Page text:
Date of Conferral



Doctor of Education (Ed.D.)




Robert Flanders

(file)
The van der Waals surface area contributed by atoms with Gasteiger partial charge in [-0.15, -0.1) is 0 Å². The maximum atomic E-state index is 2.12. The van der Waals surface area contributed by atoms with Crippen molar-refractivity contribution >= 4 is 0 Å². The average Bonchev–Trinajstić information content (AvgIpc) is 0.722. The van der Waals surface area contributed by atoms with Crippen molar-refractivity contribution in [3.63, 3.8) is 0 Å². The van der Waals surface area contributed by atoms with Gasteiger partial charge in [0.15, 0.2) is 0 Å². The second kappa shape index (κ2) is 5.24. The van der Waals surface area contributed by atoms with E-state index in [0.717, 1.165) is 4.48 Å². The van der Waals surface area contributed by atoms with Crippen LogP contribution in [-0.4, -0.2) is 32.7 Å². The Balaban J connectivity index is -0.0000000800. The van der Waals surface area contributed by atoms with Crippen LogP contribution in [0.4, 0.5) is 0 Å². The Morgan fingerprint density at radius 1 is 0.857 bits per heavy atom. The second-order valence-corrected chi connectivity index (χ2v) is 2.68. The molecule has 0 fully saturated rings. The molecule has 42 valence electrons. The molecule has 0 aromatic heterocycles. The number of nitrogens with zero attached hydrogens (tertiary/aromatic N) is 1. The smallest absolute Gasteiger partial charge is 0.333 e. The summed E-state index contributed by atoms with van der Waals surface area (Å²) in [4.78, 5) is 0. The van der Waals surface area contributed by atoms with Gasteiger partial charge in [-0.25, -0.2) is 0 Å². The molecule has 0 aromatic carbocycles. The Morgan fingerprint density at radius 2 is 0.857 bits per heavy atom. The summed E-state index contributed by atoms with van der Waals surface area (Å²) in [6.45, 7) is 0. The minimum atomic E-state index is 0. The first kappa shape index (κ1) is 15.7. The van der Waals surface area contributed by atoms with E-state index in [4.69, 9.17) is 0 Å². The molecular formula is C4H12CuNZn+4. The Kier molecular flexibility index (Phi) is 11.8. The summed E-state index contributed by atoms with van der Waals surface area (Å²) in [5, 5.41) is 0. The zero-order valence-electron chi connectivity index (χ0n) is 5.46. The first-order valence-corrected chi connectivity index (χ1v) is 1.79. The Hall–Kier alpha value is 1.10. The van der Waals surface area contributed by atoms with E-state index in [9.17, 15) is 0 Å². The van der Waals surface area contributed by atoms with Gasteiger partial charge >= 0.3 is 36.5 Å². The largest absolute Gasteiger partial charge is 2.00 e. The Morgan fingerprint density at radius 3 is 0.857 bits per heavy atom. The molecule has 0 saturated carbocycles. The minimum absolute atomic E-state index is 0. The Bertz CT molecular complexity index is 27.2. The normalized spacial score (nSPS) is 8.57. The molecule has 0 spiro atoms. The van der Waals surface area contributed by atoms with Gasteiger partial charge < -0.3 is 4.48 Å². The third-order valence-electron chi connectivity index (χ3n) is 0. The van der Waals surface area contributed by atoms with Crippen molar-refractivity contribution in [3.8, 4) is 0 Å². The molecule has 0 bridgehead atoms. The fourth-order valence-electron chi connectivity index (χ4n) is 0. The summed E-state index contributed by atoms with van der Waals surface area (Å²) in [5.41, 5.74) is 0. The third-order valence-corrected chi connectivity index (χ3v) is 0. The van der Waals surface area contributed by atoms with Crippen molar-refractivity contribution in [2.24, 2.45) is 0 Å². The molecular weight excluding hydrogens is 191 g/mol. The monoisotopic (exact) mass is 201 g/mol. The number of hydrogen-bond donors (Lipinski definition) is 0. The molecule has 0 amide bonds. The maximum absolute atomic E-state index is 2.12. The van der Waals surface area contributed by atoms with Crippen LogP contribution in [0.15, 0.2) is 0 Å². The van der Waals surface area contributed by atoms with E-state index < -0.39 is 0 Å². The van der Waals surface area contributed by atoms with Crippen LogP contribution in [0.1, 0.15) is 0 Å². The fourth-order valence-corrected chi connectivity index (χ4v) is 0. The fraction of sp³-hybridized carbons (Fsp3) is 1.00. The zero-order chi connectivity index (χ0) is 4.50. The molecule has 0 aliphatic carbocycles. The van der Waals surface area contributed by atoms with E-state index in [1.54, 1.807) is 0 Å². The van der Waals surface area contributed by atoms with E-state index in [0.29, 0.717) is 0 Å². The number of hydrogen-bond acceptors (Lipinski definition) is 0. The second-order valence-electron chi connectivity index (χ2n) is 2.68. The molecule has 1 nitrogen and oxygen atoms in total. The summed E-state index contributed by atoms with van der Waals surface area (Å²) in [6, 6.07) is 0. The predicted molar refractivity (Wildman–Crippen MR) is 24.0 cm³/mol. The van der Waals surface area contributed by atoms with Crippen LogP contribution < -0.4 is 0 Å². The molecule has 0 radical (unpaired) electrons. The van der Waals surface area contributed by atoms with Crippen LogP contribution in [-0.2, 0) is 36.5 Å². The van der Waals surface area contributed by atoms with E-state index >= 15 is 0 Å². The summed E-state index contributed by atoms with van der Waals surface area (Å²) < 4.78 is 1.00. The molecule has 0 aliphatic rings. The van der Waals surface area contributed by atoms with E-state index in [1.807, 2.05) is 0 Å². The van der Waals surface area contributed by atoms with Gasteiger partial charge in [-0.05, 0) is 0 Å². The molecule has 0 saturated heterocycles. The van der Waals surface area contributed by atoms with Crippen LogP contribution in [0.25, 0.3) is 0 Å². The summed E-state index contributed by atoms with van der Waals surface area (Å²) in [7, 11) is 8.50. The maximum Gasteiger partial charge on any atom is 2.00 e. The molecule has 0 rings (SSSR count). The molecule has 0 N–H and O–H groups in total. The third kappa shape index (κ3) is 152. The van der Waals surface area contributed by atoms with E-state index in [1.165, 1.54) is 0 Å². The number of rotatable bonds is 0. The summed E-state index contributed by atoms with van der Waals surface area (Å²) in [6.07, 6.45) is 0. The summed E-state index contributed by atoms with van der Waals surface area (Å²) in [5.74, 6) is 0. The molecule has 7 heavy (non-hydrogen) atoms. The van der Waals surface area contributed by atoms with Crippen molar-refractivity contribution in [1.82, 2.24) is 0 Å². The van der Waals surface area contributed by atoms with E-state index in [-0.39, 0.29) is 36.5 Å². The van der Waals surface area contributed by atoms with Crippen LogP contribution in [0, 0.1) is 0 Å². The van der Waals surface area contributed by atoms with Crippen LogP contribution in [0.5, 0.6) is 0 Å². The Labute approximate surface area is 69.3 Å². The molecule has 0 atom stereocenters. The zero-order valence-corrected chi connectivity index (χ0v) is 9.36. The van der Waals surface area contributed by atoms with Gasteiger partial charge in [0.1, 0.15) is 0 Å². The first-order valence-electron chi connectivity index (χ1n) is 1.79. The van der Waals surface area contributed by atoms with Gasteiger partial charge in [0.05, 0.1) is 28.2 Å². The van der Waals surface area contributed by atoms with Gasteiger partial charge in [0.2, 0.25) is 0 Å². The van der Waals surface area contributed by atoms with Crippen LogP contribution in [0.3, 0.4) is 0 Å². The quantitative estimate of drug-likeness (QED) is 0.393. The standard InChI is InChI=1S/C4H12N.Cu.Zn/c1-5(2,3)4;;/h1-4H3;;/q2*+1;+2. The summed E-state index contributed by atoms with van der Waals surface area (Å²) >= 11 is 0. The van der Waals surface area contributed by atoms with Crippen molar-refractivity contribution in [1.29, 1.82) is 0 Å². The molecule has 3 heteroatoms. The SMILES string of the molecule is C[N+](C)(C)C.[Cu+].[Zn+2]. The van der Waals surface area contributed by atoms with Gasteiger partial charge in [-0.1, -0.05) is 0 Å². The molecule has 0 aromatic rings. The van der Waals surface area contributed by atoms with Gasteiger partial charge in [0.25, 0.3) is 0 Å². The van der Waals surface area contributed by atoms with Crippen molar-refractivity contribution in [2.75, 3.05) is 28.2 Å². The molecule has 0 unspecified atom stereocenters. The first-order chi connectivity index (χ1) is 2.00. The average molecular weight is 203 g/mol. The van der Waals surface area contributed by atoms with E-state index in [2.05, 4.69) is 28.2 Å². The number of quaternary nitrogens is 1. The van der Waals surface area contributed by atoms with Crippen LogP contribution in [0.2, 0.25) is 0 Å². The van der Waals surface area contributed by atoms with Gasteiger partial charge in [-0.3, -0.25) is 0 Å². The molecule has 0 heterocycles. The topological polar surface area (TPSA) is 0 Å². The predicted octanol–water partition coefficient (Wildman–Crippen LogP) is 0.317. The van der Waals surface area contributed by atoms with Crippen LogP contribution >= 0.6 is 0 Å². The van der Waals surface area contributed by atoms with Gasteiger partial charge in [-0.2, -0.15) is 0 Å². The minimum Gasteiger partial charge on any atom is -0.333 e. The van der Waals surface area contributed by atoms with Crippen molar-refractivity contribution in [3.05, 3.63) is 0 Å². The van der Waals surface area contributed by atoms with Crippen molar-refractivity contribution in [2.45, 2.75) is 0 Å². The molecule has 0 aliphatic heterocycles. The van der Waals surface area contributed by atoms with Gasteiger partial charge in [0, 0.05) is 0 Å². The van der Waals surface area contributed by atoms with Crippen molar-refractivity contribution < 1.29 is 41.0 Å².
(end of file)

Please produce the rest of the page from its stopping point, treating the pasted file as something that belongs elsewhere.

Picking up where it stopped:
AbstractThe problem of a rural school district’s declining reading scores for students in Grades 3 through 8 was a significant concern because effective reading skills are of paramount importance to student success in school and life. Evidence suggests that principal instructional leadership practices influence student achievement; therefore, the purpose of this basic qualitative study was to examine the district’s elementary principals’ and assistant principals’ instructional leadership practices that influenced student literacy. Murphy’s model of instructional leadership served as the conceptual framework. The research question for this study addressed how these elementary administrators implemented instructional leadership practices at their schools to influence student literacy. Eleven elementary principals and assistant principals from this rural school district in the southern United States were interviewed using semistructured, predetermined questions. The interviews were transcribed verbatim, followed by provisional and open pattern coding with thematic analysis. Three major themes arose from the data analysis: (a) literacy-focused instructional leadership practices supporting teachers, (b) literacy-focused instructional leadership practices to support student literacy, and (c) instructional leadership practices supporting literacy schoolwide. This study may foster positive social change by positively influencing student literacy and improving the reading skills and abilities of the students within the school district as principals and assistant principals evaluate the instructional leadership practices they have employed or are considering for future use in their schools.